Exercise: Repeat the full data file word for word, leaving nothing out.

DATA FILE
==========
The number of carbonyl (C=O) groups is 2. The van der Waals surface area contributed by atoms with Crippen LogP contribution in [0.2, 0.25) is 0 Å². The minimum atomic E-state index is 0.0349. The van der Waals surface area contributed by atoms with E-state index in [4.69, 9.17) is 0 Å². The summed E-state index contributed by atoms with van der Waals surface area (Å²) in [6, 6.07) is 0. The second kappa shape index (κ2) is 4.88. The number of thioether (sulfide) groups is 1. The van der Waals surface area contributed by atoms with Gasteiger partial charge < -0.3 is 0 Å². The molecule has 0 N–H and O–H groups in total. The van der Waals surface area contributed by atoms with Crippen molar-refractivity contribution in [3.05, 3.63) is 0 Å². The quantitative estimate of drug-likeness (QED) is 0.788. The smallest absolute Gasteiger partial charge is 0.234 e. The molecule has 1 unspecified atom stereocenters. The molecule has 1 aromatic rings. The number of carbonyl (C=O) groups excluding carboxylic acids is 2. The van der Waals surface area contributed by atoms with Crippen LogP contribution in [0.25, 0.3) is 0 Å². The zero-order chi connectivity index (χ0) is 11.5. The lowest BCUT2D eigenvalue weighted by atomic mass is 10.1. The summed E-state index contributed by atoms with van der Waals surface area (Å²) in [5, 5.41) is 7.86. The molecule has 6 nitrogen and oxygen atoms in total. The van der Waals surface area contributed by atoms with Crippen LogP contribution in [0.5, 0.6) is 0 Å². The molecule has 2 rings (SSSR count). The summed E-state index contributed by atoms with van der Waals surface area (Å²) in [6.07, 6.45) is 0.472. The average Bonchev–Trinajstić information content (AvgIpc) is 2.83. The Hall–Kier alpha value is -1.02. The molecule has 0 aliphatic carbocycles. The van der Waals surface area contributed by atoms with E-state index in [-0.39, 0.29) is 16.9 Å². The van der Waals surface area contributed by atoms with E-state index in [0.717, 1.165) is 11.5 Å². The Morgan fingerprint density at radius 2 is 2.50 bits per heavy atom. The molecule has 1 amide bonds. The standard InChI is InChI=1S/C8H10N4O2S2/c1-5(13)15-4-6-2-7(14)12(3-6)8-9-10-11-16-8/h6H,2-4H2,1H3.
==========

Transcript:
The number of carbonyl (C=O) groups is 2. The van der Waals surface area contributed by atoms with Crippen LogP contribution in [0.2, 0.25) is 0 Å². The minimum atomic E-state index is 0.0349. The van der Waals surface area contributed by atoms with E-state index in [4.69, 9.17) is 0 Å². The summed E-state index contributed by atoms with van der Waals surface area (Å²) in [6, 6.07) is 0. The second kappa shape index (κ2) is 4.88. The number of thioether (sulfide) groups is 1. The van der Waals surface area contributed by atoms with Gasteiger partial charge < -0.3 is 0 Å². The molecule has 0 N–H and O–H groups in total. The van der Waals surface area contributed by atoms with Crippen molar-refractivity contribution in [3.05, 3.63) is 0 Å². The quantitative estimate of drug-likeness (QED) is 0.788. The smallest absolute Gasteiger partial charge is 0.234 e. The molecule has 1 unspecified atom stereocenters. The molecule has 1 aromatic rings. The number of carbonyl (C=O) groups excluding carboxylic acids is 2. The van der Waals surface area contributed by atoms with Crippen LogP contribution in [0.25, 0.3) is 0 Å². The zero-order chi connectivity index (χ0) is 11.5. The lowest BCUT2D eigenvalue weighted by atomic mass is 10.1. The summed E-state index contributed by atoms with van der Waals surface area (Å²) in [5, 5.41) is 7.86. The molecule has 6 nitrogen and oxygen atoms in total. The van der Waals surface area contributed by atoms with Crippen LogP contribution in [0.5, 0.6) is 0 Å². The molecule has 2 rings (SSSR count). The summed E-state index contributed by atoms with van der Waals surface area (Å²) in [6.07, 6.45) is 0.472. The average Bonchev–Trinajstić information content (AvgIpc) is 2.83. The Hall–Kier alpha value is -1.02. The molecule has 0 aliphatic carbocycles. The van der Waals surface area contributed by atoms with E-state index in [-0.39, 0.29) is 16.9 Å². The van der Waals surface area contributed by atoms with E-state index in [0.717, 1.165) is 11.5 Å². The Morgan fingerprint density at radius 2 is 2.50 bits per heavy atom. The molecule has 1 amide bonds. The standard InChI is InChI=1S/C8H10N4O2S2/c1-5(13)15-4-6-2-7(14)12(3-6)8-9-10-11-16-8/h6H,2-4H2,1H3.